For the members of this largest group in modern society, two questions are important: How can I improve my welfare inside my class? How can I improve it by getting out of my class? The second maybe asked more frequently in the New World than in the Old, since climbing the economic ladder, going from rags to riches, or passing from hired man to hirer of men has been much easier in North America or Australia than in Europe or Asia. It is not as easy now as it was in the days when free or cheap land was abundant, when the frontier was moving westward, and when an industry, a store, or a bank could be started on a shoestring. But there is still opportunity for a few to climb the whole ladder, for some to go up a few rungs, and for wage earners’ children to obtain the education which may help them to rise to well-paid executive or technical positions or to independent professional practice. Yet the overwhelming majority of wage and salary earners must remain dependent on a pay check or pay envelope.

The situation in Britain has not been very different from our own, save for the fact that there were no such opportunities as were offered by our vast public domain. In the industrial frontier days of the nineteenth century poverty need not be a bar to advancement for the man who combined ability, love of hard work, and a passion for thrift. The British textile, metalware, clothing, and mercantile occupations were well sprinkled with self-made men, and the new industries of the twentieth century have provided some similar opportunities. British radio sets carry the names of pioneer makers who started in small sheds. The British counterpart of Henry Ford began his working career as a repairer of flat tires in a bicycle shop. The spread of public high schools and universities since 1900 has ended the days when higher education was dispensed almost solely by expensive private schools and two ancient universities to the sons of the middle and wealthy classes. The provision of scholarships has made it possible for the talented son of poor parents to attend high school and university without paying a penny in fees or having to “work his way through.” Consequently the professions, the public services, and the technical or administrative jobs in industry, commerce, and finance contain an increasing number of men whose fathers were artisans, small shopkeepers, or “lower middle class” white-collar workers. Britain is far more a land of equal opportunity than it was forty years ago. Yet there is little prospect that more than a few wage and salary earners will ever be other than what they are.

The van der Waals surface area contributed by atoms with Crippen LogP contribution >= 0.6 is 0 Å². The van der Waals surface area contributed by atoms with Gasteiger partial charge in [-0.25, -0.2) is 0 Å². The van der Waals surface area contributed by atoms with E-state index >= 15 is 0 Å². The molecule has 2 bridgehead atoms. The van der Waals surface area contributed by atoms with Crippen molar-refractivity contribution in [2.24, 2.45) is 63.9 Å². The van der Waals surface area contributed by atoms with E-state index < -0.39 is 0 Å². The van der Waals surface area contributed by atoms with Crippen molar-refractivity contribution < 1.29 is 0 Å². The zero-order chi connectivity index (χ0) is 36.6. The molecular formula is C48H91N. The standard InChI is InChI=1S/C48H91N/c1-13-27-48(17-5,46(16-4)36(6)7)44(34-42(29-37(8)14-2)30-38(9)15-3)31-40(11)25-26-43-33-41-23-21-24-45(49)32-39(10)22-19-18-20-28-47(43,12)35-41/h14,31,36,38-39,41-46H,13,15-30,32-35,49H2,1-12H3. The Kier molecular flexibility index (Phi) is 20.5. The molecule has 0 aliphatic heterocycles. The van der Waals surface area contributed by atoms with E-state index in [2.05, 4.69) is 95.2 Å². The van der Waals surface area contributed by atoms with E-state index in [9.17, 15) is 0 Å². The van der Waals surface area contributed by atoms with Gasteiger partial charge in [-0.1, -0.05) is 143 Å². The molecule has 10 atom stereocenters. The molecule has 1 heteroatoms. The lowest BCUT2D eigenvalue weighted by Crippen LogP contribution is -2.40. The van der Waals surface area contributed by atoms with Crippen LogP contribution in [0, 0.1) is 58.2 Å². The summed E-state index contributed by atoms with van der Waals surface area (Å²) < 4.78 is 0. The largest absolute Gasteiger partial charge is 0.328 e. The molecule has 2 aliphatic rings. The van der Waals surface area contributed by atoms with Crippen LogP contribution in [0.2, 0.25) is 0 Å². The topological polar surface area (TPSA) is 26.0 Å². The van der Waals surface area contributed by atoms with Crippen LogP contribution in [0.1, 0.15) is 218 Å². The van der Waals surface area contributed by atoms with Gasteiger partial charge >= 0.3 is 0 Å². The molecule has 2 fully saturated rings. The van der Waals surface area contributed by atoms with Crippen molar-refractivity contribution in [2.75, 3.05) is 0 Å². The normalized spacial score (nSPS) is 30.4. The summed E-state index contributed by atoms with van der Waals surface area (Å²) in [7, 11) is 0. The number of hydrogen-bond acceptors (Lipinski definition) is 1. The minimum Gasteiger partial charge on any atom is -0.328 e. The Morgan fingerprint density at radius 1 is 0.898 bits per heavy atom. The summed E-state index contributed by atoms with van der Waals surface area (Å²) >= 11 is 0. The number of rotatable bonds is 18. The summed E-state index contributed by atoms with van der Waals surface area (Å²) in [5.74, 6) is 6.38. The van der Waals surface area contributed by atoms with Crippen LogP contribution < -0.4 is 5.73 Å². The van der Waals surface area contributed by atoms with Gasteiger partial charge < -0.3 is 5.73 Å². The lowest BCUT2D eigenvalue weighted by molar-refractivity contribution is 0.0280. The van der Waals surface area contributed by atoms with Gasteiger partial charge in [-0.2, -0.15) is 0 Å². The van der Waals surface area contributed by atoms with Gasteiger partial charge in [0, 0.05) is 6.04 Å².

To them, therefore, the vital question has always been: How can I improve my welfare inside my class and my job? Two answers were possible. In the first place wage earners might band together and through their labor organizations strive to protect and improve their working conditions and standard of living. In the second place, those who were unable to organize—children, young persons, women, and unskilled workers—could be protected and helped by the state.